In Monopoly, sometimes you passed up an offer you wish you hadn't, yet still had fun...and that would be possible here. What makes it possible is that your property still has regular "live" value, that it still has trade value, and that it has situational advantages. In Monopoly, the situational advantage is relatively unpredictable...your opponent just happens to keep landing on your property and having to pay you. Likewise, in an RPG, your weapon might be just so-so most of the time, but it proves to be the bane of a particular genre of creatures. For one example, think of Bilbo's sword Sting and how he only realized its magic when in the appropriate circumstances.

This system could be used to reward player knowledge, "lore" skills and encounters with wisemen/scholars by hiding an item's identity until researched, if not used. If applied to objects such as spells, there's a lot of unique fun possible. Imagine finding a scroll that seems to be some sort of transfiguration spell, but you're not sure what specifically it does. Without acquiring clarification, you have the option of taking a gamble by using it blindly, or on limited information. So perhaps you use this scroll, which bears a vague sketch of some four-legged creature, and your character is temporarily transformed into a small dog with little defense...or perhaps it changes you into a terrifying beast half the size of a cottage. Either way, you're surprised and a very engaging experience may follow (you have to run like hell or you wade through your enemies like water). Or you may cast it on yourself and nothing happens...perhaps it's a golem spell, using the metal of something in your inventory to create an automaton.

Going back to the skill/object acquirement by wandering... Such a system could be mixed with a clue system. Some measure of control could be sometimes offered to the player by providing them with rumors and other hints of what general direction an interesting object may be found at. Any number of degrees are possible with predictability.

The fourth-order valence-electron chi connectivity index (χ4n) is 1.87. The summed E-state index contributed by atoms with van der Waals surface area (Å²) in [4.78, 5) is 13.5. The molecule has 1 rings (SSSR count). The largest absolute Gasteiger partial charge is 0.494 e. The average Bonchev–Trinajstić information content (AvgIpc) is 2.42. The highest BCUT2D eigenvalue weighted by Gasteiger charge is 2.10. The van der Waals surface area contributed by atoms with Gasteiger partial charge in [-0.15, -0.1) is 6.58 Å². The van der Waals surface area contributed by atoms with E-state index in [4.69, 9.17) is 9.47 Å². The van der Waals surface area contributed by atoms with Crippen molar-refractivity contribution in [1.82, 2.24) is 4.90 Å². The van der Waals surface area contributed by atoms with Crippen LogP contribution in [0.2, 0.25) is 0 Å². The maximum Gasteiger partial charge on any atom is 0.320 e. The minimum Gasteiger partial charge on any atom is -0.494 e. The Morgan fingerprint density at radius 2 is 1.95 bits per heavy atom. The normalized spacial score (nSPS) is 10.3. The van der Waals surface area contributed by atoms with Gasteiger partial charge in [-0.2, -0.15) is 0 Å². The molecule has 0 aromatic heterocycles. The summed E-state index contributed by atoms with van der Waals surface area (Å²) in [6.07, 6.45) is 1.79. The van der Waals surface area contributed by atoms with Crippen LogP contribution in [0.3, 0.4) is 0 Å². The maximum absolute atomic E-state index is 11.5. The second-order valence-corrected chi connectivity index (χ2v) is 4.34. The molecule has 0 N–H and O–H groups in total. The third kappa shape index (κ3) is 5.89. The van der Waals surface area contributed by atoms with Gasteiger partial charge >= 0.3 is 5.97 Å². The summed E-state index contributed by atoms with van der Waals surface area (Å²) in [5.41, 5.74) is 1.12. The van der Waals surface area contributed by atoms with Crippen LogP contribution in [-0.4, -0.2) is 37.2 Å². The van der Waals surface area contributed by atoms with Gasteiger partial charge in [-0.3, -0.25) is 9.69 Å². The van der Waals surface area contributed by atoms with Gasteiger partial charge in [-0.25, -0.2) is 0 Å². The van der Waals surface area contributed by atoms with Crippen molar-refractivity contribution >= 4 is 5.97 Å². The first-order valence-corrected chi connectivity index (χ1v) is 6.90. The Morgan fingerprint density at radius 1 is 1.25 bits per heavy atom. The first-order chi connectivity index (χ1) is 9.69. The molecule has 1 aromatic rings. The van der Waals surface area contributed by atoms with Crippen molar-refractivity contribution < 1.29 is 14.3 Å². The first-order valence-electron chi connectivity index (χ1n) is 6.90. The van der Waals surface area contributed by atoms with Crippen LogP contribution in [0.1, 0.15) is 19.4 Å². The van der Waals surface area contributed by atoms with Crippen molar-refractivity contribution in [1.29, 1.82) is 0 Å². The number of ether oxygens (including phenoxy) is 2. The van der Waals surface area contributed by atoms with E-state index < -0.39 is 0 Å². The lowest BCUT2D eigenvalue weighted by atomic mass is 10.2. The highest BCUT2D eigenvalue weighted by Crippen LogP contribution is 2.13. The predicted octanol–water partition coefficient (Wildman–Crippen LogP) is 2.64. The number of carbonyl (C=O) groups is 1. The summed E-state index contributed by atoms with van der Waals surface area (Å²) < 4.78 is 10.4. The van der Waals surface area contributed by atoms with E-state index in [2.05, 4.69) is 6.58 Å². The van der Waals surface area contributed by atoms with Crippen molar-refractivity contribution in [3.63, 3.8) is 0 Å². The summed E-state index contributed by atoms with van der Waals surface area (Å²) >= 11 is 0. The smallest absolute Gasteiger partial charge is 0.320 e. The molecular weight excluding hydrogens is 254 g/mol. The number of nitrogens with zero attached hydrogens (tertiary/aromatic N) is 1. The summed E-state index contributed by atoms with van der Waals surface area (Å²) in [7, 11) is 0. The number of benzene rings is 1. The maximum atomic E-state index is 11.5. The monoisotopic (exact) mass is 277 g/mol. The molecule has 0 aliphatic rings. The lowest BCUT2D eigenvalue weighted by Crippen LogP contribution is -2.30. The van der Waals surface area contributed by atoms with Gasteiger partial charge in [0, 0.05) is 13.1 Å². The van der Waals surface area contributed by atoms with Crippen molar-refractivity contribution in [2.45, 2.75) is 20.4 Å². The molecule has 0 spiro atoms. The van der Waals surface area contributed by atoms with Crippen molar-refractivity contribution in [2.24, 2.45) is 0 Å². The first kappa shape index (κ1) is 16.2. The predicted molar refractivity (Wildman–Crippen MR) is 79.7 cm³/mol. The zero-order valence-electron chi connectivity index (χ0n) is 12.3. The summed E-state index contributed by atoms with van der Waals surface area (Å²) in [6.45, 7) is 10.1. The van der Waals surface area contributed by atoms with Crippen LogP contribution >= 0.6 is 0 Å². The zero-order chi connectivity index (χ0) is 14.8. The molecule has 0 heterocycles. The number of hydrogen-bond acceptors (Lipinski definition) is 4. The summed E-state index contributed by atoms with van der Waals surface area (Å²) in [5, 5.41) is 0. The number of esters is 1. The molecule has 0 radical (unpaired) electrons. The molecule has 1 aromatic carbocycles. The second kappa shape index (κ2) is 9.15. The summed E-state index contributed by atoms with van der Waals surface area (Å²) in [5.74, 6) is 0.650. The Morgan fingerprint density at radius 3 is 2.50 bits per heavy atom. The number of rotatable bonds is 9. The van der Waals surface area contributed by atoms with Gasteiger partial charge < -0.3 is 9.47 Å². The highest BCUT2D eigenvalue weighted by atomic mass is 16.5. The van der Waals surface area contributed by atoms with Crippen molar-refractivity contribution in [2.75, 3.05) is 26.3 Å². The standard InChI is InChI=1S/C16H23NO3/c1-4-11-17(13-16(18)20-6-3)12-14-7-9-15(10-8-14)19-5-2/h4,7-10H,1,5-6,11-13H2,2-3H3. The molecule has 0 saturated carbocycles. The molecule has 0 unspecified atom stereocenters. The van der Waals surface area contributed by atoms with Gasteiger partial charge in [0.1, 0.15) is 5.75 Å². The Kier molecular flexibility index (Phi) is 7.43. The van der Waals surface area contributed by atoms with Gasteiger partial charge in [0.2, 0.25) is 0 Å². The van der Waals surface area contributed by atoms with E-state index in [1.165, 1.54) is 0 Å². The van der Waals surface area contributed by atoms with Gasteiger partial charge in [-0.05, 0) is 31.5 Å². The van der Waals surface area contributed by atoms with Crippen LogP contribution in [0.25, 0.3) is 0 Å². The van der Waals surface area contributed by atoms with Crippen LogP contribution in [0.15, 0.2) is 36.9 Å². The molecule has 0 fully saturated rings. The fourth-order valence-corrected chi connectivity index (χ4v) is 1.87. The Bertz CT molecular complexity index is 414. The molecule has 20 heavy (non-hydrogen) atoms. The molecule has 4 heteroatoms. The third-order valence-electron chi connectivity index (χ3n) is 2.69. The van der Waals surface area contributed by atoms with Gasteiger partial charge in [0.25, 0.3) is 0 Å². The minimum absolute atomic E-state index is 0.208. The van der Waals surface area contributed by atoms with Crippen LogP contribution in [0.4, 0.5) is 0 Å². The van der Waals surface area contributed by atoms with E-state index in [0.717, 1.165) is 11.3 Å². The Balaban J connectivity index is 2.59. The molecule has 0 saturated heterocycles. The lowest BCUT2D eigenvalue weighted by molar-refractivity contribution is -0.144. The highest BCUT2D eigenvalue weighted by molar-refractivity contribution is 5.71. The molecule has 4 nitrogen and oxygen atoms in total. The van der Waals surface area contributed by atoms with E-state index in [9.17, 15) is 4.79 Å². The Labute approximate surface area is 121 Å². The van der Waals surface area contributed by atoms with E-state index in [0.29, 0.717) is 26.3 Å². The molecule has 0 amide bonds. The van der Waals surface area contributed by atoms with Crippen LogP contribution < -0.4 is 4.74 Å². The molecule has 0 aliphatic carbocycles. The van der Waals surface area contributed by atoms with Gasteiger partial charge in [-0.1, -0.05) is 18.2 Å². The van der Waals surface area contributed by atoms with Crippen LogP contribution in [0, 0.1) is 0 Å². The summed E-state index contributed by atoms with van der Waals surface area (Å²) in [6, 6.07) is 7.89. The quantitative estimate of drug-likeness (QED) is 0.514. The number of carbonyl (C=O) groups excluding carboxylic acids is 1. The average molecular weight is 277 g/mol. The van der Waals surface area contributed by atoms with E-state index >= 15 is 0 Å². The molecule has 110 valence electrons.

Anyway, I could go on forever (and probably will, in my game sketches), but the point is that I wish RPGs offered less predictable experiences. I wish they did more to invoke my sense of wonder and inspire memories. "The time I accidentally changed myself into a small dog" is more memorable and fun than a particularly rough fight at the such-and-such camp (one of the 50 times I fought there).

1 comment:

  1. In monopoly the roll of the dice provides a range of experience and unpredictability that can be partially offset by skill. If monopoly was purely random it would not be the game that it is. I think for your proposal to work you'd need to have skill elements in your RPG. Something has to hook the player into the flow channel - if it is purely random then players will enjoy the 'lottery' if the rolls are with them, or quickly leave in frustration if the rolls go against them. Having a core of skill allows the players to believe that they can get better as they learn more about the intricacies of the game, and that learning is rewarded.

    Surprise as you idenfitifed is great, but don't confuse random events with surprise and delight for the player.